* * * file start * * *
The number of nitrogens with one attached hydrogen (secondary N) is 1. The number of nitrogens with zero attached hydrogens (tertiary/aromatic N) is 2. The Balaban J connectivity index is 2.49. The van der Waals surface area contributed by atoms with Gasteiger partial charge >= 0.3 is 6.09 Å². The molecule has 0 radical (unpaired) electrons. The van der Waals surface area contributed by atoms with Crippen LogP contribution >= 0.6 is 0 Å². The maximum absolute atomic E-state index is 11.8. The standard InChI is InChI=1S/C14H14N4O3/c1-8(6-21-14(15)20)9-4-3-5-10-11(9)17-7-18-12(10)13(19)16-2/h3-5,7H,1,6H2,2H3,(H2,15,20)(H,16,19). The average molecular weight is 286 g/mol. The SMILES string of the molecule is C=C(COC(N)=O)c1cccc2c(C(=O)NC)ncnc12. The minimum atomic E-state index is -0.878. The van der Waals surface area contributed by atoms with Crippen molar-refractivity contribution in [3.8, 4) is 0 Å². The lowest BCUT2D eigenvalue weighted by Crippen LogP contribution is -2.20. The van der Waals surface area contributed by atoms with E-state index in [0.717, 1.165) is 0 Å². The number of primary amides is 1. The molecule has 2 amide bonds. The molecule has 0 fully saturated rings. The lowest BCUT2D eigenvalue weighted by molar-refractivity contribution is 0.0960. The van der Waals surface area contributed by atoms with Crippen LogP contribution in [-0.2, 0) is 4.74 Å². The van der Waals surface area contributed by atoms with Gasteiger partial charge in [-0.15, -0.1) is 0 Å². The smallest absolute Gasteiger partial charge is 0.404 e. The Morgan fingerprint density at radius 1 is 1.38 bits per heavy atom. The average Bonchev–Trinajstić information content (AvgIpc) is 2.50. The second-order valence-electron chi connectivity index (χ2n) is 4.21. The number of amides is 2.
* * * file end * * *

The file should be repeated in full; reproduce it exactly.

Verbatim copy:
The number of nitrogens with one attached hydrogen (secondary N) is 1. The number of nitrogens with zero attached hydrogens (tertiary/aromatic N) is 2. The Balaban J connectivity index is 2.49. The van der Waals surface area contributed by atoms with Gasteiger partial charge >= 0.3 is 6.09 Å². The molecule has 0 radical (unpaired) electrons. The van der Waals surface area contributed by atoms with Crippen LogP contribution >= 0.6 is 0 Å². The maximum absolute atomic E-state index is 11.8. The standard InChI is InChI=1S/C14H14N4O3/c1-8(6-21-14(15)20)9-4-3-5-10-11(9)17-7-18-12(10)13(19)16-2/h3-5,7H,1,6H2,2H3,(H2,15,20)(H,16,19). The average molecular weight is 286 g/mol. The SMILES string of the molecule is C=C(COC(N)=O)c1cccc2c(C(=O)NC)ncnc12. The minimum atomic E-state index is -0.878. The van der Waals surface area contributed by atoms with Crippen molar-refractivity contribution in [3.8, 4) is 0 Å². The lowest BCUT2D eigenvalue weighted by Crippen LogP contribution is -2.20. The van der Waals surface area contributed by atoms with E-state index in [0.717, 1.165) is 0 Å². The number of primary amides is 1. The molecule has 2 amide bonds. The molecule has 0 fully saturated rings. The lowest BCUT2D eigenvalue weighted by molar-refractivity contribution is 0.0960. The van der Waals surface area contributed by atoms with Crippen LogP contribution in [-0.2, 0) is 4.74 Å². The van der Waals surface area contributed by atoms with Gasteiger partial charge in [-0.15, -0.1) is 0 Å². The smallest absolute Gasteiger partial charge is 0.404 e. The Morgan fingerprint density at radius 1 is 1.38 bits per heavy atom. The average Bonchev–Trinajstić information content (AvgIpc) is 2.50. The second-order valence-electron chi connectivity index (χ2n) is 4.21. The number of amides is 2.